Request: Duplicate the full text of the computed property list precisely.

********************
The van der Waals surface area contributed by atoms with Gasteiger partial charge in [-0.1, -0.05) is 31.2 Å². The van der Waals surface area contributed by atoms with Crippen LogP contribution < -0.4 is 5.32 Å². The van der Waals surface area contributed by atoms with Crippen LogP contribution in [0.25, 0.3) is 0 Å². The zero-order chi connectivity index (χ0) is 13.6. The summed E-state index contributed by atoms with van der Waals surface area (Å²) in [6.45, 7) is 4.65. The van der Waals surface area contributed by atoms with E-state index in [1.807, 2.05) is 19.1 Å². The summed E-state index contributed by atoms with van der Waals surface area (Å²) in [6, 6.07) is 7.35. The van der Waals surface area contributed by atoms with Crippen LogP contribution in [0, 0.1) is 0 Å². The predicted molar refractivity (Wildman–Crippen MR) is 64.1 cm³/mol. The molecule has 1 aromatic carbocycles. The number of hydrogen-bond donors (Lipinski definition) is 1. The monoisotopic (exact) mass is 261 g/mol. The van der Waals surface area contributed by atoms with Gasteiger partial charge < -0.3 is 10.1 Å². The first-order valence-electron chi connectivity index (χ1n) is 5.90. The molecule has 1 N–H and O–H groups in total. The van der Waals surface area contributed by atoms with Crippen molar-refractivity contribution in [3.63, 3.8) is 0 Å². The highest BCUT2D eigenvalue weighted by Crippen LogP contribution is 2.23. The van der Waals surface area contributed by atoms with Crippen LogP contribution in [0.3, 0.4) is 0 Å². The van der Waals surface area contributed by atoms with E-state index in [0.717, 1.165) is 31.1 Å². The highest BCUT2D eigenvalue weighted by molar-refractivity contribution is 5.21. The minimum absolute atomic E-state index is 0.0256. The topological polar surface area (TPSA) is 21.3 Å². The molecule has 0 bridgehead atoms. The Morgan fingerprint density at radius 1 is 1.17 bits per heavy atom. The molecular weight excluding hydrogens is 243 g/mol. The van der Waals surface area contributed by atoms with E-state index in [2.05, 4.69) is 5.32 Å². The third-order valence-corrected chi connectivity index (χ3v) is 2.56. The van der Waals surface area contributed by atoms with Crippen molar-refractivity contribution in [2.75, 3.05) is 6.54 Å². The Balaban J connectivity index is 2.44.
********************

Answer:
The van der Waals surface area contributed by atoms with Gasteiger partial charge in [-0.1, -0.05) is 31.2 Å². The van der Waals surface area contributed by atoms with Crippen LogP contribution < -0.4 is 5.32 Å². The van der Waals surface area contributed by atoms with Crippen LogP contribution in [0.25, 0.3) is 0 Å². The zero-order chi connectivity index (χ0) is 13.6. The summed E-state index contributed by atoms with van der Waals surface area (Å²) in [6.45, 7) is 4.65. The van der Waals surface area contributed by atoms with E-state index in [1.807, 2.05) is 19.1 Å². The summed E-state index contributed by atoms with van der Waals surface area (Å²) in [6, 6.07) is 7.35. The van der Waals surface area contributed by atoms with Crippen LogP contribution in [0, 0.1) is 0 Å². The predicted molar refractivity (Wildman–Crippen MR) is 64.1 cm³/mol. The molecule has 1 aromatic carbocycles. The number of hydrogen-bond donors (Lipinski definition) is 1. The monoisotopic (exact) mass is 261 g/mol. The van der Waals surface area contributed by atoms with Gasteiger partial charge < -0.3 is 10.1 Å². The first-order valence-electron chi connectivity index (χ1n) is 5.90. The molecule has 1 N–H and O–H groups in total. The van der Waals surface area contributed by atoms with Crippen molar-refractivity contribution in [3.63, 3.8) is 0 Å². The highest BCUT2D eigenvalue weighted by Crippen LogP contribution is 2.23. The van der Waals surface area contributed by atoms with Crippen LogP contribution in [0.3, 0.4) is 0 Å². The van der Waals surface area contributed by atoms with E-state index in [0.717, 1.165) is 31.1 Å². The highest BCUT2D eigenvalue weighted by molar-refractivity contribution is 5.21. The minimum absolute atomic E-state index is 0.0256. The topological polar surface area (TPSA) is 21.3 Å². The molecule has 0 bridgehead atoms. The Morgan fingerprint density at radius 1 is 1.17 bits per heavy atom. The molecular weight excluding hydrogens is 243 g/mol. The van der Waals surface area contributed by atoms with E-state index in [2.05, 4.69) is 5.32 Å². The third-order valence-corrected chi connectivity index (χ3v) is 2.56. The van der Waals surface area contributed by atoms with Crippen molar-refractivity contribution in [2.75, 3.05) is 6.54 Å². The Balaban J connectivity index is 2.44.